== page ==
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> At 11:29 PM 4/3/98 -0500, bob carl wrote:
> >why are many postings tied to holiday art? Aren't we at the end of the
> >trying to free ourselves from "holiday art" and the like. Let the
> >classroom teachers dish
> >out that stuff. It ain't for me. How do the rest of you feel ?
> i'd like to hear more about this, too. one one hand, i definitely don't
> want to be stuck making bunny ears or crosses out of construction paper
> this easter. lame holiday projects are the pits. i've also read about how
> using holidays as the only time to introduce traditions from other
> cultures is implying the cultures' only contributions are fun and
> games/frills type stuff; this criticism makes sense to me. i have also been
> appalled, in the past as a student and now as a teacher, at how others
> assume everyone is Christian and wants to celebrate Christianity.
> on the other hand, though, holidays can be lots of FUN and it sometimes
> seems we are lacking in this at school. at our school last year (middle
> school) halloween was "banned" - no costumes or make up were allowed
> supposedly because it was too distracting. i thought this was a huge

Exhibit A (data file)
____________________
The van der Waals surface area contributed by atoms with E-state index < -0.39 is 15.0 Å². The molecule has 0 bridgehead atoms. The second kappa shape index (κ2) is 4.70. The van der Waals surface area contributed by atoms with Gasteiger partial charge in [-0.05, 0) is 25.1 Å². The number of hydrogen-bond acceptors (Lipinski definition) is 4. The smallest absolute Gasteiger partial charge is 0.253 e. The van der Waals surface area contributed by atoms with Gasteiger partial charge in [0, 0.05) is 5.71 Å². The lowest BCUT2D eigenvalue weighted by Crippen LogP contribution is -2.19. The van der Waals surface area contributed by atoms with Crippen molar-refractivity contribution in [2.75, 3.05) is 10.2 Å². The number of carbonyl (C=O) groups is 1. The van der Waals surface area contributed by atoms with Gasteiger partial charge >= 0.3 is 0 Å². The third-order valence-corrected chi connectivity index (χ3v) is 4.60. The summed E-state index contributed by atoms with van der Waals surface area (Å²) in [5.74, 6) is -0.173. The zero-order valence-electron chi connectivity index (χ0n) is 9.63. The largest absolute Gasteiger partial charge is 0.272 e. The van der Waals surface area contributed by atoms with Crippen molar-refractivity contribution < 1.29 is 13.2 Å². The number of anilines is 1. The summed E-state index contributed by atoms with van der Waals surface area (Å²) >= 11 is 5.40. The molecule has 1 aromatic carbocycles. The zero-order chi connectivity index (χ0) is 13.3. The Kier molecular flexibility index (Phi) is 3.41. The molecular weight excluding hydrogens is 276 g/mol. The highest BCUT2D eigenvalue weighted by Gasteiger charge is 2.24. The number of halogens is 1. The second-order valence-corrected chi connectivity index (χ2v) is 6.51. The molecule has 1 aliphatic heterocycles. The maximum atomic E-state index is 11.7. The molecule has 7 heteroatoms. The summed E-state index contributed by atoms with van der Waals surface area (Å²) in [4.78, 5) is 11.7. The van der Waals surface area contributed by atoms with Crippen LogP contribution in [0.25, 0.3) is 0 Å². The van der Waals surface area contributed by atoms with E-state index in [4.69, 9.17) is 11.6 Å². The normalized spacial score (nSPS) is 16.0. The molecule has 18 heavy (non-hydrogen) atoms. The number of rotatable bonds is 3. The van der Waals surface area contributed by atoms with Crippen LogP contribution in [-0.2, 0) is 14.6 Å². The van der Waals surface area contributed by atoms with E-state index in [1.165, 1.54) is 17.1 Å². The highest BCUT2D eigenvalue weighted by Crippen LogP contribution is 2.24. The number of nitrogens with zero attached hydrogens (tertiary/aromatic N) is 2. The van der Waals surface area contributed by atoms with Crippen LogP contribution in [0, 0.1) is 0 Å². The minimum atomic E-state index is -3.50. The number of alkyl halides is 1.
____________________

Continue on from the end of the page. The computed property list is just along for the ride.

> bummer. i have also been intrigued to learn about and share the origins of
> some holidays with my kids. st. patrick's day, for example - everyone
> wears green, but does anyone know why? to me its a little disturbing that
> we all participate in something few of us understand or bother to think
> about. holidays pose a little critical thinking opportunity...there are
> some excellent web resources for "real" holiday info.
> in addition, i feel like a dazed moth in my strong attraction to cool
> holiday art traditions from non modern mainstream usa. some examples are
> the art of pysanky, sort of like batik engraving for eggs (awesome web
> sites!), the dias de los muertos figures, chinese new year dragon
> i would love to hear if/how others struggle with these issues and what
> solutions have been found!
> Wendy Sauls
> Art Teacher, Kanapaha Middle School, Gainesville, FL
> Doctoral Student, Art Education, Florida State University
> home page: http://grove.ufl.edu/~c4930cqs/home.html
Wendy, Bob & all,
I have mixed feelings about this holiday stuff too. There is so much to
cover the way it is in the little time we are given and it seems that the
holiday stuff gets in the way. But I have to admit
that the kids do enjoy the holiday art whether Christian or not. Holiday art
lessons do not have to be lacking in critical thinking opportunities. The
lessons could be developed into something more stimulating than just cutting
out bunny ears. It's a matter of time and energy.
Wendy, you mentioned pysanky, dias de los muertos figures, and chinese
dragons. Aren't those also multicultural projects? If you are drawn to them ,
go for it. Your enthusiasm will be contagious to your students. Have fun !